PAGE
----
Green grass, green trees and the green waters of the Caribbean are all compelling and frustrating for a beginning painter.
If you’ve deviated from an instructor’s suggested supply list, you’ve probably snatched a tube or three of lovely green hues to add to your paint box.
The colors are vibrant, and you just couldn’t wait to see them in your next landscape. How disappointed you must have been when you stood back to examine your work. There was not a natural green to be seen and you really thought that those tubes would bring your painting to life.
Your instructor truly had a reason for limiting your green paint purchases. Those lovely hues are wonderful, but using them straight from the tube is just a disaster waiting to happen. Green pigments are very useful, but a student needs to learn how to use them in context with the color wheel, and employ them as an additive rather than a basic color.
Early artists had very few natural green paints. Pigments derived from plant sources are typically dull and weak. They are also fugitive colors that will not maintain their color or vibrancy over time. The few mineral sources such as malachite are too pale and verdigris is unreliable. Therefore, most green paints are actually a combination of yellow, blue and other colors to add subtlety to the hue.
In the 19th century, technology had progressed so that permanent and brilliant paints could be developed. We now have a great array of greens to tempt and entice us. Understand the distinct character of various green hues, and learn how they can enhance your painting experience.
Green Paints In Your Paint Box
You don’t need green paints if you are knowledgeable about paint mixing. Your yellows, blues and additional hues can be used to create almost any green you need. However, there are several greens that are very useful and a great many that are fun to have and use.
Adding green paints to your tabouret is like adding unusual spices to your spice rack. They are not necessary, but they expand and enhance your palette and your painting experience.
Chromium Oxide Green
Chromium Oxide Green is a very stable pigment. It is not toxic, but it can be an irritant. It is very opaque color and is soft and subdued. It works well to blend with other colors to create delicate, natural green tones.
This green has a good deal of blue undertone. It is semi-transparent and is a muted color. This color is less frequently used than some other green shades.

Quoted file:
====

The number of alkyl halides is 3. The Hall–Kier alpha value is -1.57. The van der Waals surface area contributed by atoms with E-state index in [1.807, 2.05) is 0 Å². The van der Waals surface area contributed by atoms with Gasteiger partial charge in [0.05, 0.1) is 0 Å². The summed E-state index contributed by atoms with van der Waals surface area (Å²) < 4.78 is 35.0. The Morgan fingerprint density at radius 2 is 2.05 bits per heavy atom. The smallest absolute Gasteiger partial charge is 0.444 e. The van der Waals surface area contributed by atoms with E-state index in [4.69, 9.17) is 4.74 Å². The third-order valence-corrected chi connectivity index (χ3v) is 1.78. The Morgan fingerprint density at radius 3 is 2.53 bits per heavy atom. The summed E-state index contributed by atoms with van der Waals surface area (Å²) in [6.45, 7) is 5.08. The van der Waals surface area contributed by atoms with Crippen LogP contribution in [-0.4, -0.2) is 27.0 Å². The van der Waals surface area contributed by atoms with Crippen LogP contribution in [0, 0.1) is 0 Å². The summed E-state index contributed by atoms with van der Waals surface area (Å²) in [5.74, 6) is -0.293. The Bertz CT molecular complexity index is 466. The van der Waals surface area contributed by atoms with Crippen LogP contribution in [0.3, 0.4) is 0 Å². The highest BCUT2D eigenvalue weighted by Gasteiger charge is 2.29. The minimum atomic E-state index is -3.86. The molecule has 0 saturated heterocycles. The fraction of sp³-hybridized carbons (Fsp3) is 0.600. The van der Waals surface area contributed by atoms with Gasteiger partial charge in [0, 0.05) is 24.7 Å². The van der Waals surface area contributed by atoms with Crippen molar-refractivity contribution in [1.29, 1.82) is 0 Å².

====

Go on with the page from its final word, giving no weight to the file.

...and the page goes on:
Hooker’s Green was actually created by a man named Hooker. He wanted a ready-to-use green for his botanical illustrations. It’s a deep green with a blue cast that is very useful.
This subdued green color is not intense. It has a yellow tinge and lacks intensity. This is not necessarily a bad thing when using it to create landscapes. However, it is a color that can easily be replicated using your own basic colors.
Permanent Green is a very bright, juicy green. It is very vivid and warm. A bright, crisp Granny Smith apple is this color. Use caution, as this is just too green to be real in nature.
A dark, bluish green that has a high tinting strength, this color is really not necessary for one’s palette, but the Phthalo colors are good for mixing other shades.
A color that shows up in nature quite a bit, sap green is easily blended with other colors to work well with landscapes. It is lightfast and transparent.
Terre Verte Or Green Earth
This is a weak, muted color that is not really all that popular. However, it’s really a very lovely color that works well for painting flesh tones as well as use in landscapes.
Viridian Green is standard on most artists’ palettes. A strong, staining color that is translucent and vivid, Viridian Green is very useful for blending to create strong colors. It is almost black straight from the tube.
Greens are fun to add to your paint box, but a beginning artist should work on creating his own greens. You’ll learn how to create greens that work in your landscapes and still life florals. You will also see how much of the time you aren’t really using green at all.
As you develop skill in creating and using convincing greens in your work, treat yourself and add a few tubes of green to your tabouret.